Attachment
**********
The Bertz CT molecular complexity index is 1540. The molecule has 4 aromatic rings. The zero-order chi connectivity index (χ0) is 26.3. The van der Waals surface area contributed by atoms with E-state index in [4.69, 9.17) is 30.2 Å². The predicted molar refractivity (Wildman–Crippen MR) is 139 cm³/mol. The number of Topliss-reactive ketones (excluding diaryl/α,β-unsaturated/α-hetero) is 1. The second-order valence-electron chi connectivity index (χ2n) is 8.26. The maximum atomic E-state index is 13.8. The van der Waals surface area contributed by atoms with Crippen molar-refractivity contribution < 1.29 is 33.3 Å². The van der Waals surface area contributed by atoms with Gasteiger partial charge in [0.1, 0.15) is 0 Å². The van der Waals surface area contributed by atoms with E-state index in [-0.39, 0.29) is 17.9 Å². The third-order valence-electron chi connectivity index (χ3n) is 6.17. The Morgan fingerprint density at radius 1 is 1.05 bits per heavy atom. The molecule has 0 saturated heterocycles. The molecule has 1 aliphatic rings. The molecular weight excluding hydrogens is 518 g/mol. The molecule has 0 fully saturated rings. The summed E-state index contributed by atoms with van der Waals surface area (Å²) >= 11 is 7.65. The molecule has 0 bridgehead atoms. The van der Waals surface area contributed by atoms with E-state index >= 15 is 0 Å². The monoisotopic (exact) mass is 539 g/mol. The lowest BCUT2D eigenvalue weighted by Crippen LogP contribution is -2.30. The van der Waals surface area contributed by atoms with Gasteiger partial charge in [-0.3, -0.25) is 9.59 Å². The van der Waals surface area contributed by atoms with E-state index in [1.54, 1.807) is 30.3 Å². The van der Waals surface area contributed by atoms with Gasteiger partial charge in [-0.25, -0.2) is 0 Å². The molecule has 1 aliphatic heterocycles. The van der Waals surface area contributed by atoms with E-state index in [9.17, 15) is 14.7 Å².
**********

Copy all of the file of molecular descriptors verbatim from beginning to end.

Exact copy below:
The Bertz CT molecular complexity index is 1540. The molecule has 4 aromatic rings. The zero-order chi connectivity index (χ0) is 26.3. The van der Waals surface area contributed by atoms with E-state index in [4.69, 9.17) is 30.2 Å². The predicted molar refractivity (Wildman–Crippen MR) is 139 cm³/mol. The number of Topliss-reactive ketones (excluding diaryl/α,β-unsaturated/α-hetero) is 1. The second-order valence-electron chi connectivity index (χ2n) is 8.26. The maximum atomic E-state index is 13.8. The van der Waals surface area contributed by atoms with Crippen molar-refractivity contribution < 1.29 is 33.3 Å². The van der Waals surface area contributed by atoms with Gasteiger partial charge in [0.1, 0.15) is 0 Å². The van der Waals surface area contributed by atoms with E-state index in [-0.39, 0.29) is 17.9 Å². The third-order valence-electron chi connectivity index (χ3n) is 6.17. The Morgan fingerprint density at radius 1 is 1.05 bits per heavy atom. The molecule has 0 saturated heterocycles. The molecule has 1 aliphatic rings. The molecular weight excluding hydrogens is 518 g/mol. The molecule has 0 fully saturated rings. The summed E-state index contributed by atoms with van der Waals surface area (Å²) >= 11 is 7.65. The molecule has 0 bridgehead atoms. The van der Waals surface area contributed by atoms with E-state index >= 15 is 0 Å². The monoisotopic (exact) mass is 539 g/mol. The lowest BCUT2D eigenvalue weighted by Crippen LogP contribution is -2.30. The van der Waals surface area contributed by atoms with Gasteiger partial charge in [-0.3, -0.25) is 9.59 Å². The van der Waals surface area contributed by atoms with E-state index in [1.54, 1.807) is 30.3 Å². The van der Waals surface area contributed by atoms with Gasteiger partial charge in [-0.25, -0.2) is 0 Å². The molecule has 1 aliphatic heterocycles. The van der Waals surface area contributed by atoms with E-state index in [9.17, 15) is 14.7 Å².